Pinchas Gutter, a Toronto Holocaust survivor, sits at the front of the classroom answering students’ questions in an easy give-and-take discussion.
An unremarkable scene, except that Gutter isn’t really there. The students are conversing with a life-size, three-dimensional hologram. The real Gutter has pre-recorded answers to about 1,000 questions, and sophisticated voice recognition software and camera work give the compelling illusion that he is carrying on an interactive conversation.
It’s a brilliant solution, conceived in the labs of the University of Southern California’s Shoah foundation, to the troubling question of how to preserve and re-create conversations about the Holocaust in the future.
“We want to achieve the sense of intimacy and directness between the students and the survivors, so they’ve had the questions that are pressing on them answered,” explains Stephen Smith, executive director of the USC Shoah foundation. “We want to try and meet those young people of the future where they are.”
The bar that the USC researchers set was high. The images had to look three-dimensional, without the aid of special glasses or gimmicks. And the conversation had to feel as natural and logical as possible, Smith told a conference on Holocaust Survivor Testimony in a Digital Age, sponsored by March of the Living Canada in Toronto last week.
The project, called New Dimensions in Testimony, is still in its infancy, but it is already startlingly realistic. Preliminary testing has been projected on a television screen, and at first, viewers think Gutter is speaking to them via Skype. But even when they realize the image isn’t “live,” they still forget. Smith has seen a mother thank the hologram of Pinchas profusely for sharing his story with her two daughters at a Holocaust museum.
He’s also seen a roomful of skeptical academics applaud the hologram of Pinchas, forgetting that he isn’t present.
“It’s not about the 3D technology, it’s about the dialogue,” Smith said.
In fact, based on initial testing, Gutter will return to the USC lab next month to record more answers to questions that had not been predicted, including a response to the people who thank him so emotionally. Responses will also be taped in Hebrew and Polish.
Gutter, 83, who is the first person to test-drive the new technology says it has been a gruelling experience.
On three occasions, he travelled to the Los Angeles foundation, where he sat in a dome lit by 6,000 LED lights, surrounded by 52 cameras. The lights were so blinding he had to wear protective glasses when he wasn’t being filmed. He had to wear the same clothes and sit in the same position to maintain the continuity of the project.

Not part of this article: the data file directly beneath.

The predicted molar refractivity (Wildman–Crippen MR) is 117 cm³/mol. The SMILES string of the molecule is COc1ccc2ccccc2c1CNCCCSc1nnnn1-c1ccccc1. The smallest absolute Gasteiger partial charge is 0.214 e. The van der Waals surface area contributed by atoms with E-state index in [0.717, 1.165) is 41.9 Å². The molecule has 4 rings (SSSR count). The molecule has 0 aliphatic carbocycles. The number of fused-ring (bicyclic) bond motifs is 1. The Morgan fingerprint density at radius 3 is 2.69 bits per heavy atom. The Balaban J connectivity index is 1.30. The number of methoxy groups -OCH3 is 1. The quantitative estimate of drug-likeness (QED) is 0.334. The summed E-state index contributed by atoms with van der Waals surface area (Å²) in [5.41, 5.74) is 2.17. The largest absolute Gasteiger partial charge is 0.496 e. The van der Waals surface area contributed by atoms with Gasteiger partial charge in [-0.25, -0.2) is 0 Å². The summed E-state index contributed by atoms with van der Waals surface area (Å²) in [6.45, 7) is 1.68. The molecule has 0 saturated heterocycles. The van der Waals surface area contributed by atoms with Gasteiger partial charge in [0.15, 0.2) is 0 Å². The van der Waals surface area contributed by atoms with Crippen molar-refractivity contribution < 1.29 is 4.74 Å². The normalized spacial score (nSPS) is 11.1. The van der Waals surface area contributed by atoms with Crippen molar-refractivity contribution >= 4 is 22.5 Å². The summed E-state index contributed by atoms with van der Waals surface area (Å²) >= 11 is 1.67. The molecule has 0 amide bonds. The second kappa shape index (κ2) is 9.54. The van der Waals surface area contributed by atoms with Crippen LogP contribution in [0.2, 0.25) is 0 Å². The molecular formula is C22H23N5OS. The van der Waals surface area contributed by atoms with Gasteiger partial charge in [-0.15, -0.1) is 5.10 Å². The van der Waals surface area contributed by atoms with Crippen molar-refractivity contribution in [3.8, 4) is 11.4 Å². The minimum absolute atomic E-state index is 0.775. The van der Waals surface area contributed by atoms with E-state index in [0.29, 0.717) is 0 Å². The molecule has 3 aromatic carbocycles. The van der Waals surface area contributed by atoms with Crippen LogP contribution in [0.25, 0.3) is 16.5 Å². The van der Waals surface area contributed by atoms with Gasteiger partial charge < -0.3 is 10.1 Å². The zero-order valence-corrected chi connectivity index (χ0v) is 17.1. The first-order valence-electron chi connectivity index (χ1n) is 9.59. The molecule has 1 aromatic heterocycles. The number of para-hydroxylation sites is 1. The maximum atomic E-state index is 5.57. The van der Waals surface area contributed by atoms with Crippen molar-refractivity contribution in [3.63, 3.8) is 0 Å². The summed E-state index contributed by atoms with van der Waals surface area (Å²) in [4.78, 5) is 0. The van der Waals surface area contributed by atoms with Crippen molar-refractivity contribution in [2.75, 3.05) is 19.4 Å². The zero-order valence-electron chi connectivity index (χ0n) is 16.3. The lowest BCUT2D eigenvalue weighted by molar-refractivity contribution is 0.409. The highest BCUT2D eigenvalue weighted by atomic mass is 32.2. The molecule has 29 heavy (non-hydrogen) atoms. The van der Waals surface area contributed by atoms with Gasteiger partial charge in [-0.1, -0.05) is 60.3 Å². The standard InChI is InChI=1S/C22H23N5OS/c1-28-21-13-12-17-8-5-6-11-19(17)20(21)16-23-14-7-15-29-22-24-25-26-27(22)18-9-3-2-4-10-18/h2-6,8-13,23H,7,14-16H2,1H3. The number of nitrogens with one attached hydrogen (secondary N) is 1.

“I spent five days sitting in that sphere. I lost track of how many questions were asked,” he said. “I had no idea of what the questions were because it had to be spontaneous. It was both emotionally and physically draining.”
Drafting the more than 900 questions was also a challenge. Researchers had to start with the lowest level of knowledge about the Holocaust, and one day, staff brought in their own children to ask questions, Gutter said.
Answers had to be recorded for questions that were off-topic and that were hypothetical. In testing, the software has picked out the best answer for about 90 per cent of the questions that have been asked.
Smith chose his first “guinea pig” to try out the new technology carefully. He needed someone who “was eloquent, who had stamina and who had a good relationship and trust with me. Because it was a research environment there were equipment breakdowns. We didn’t know how well it would go,” he said.
The two men met many years ago, when Smith was designing a Holocaust museum in Cape Town and interviewed Gutter, who was then living in South Africa. Smith has since made a documentary about Gutter’s first return trip to Poland and the two men clearly have a close relationship.
“I agreed to be involved with this because of my friendship with [Smith],” Gutter told the conference. “I felt there was a value in what it was trying to achieve.”
The project will go live next year in the Illinois Holocaust Museum, and eventually will be in other educational centres in North America and Europe. “We don’t want to rush it. The Holocaust survivors are there and doing their thing,” Smith said in an interview.
The project hopes to record 10 survivors, five women and five women, who will reflect the diversity of the Holocaust experience. It’s an expensive undertaking, costing about $2 million initially and then $500,000 for each additional survivor who will be filmed.
But for Gutter the project “is worth every penny.”
“If this helps advance the knowledge of the Shoah in the future and it doesn’t just become an academic exercise, it is very meaningful.”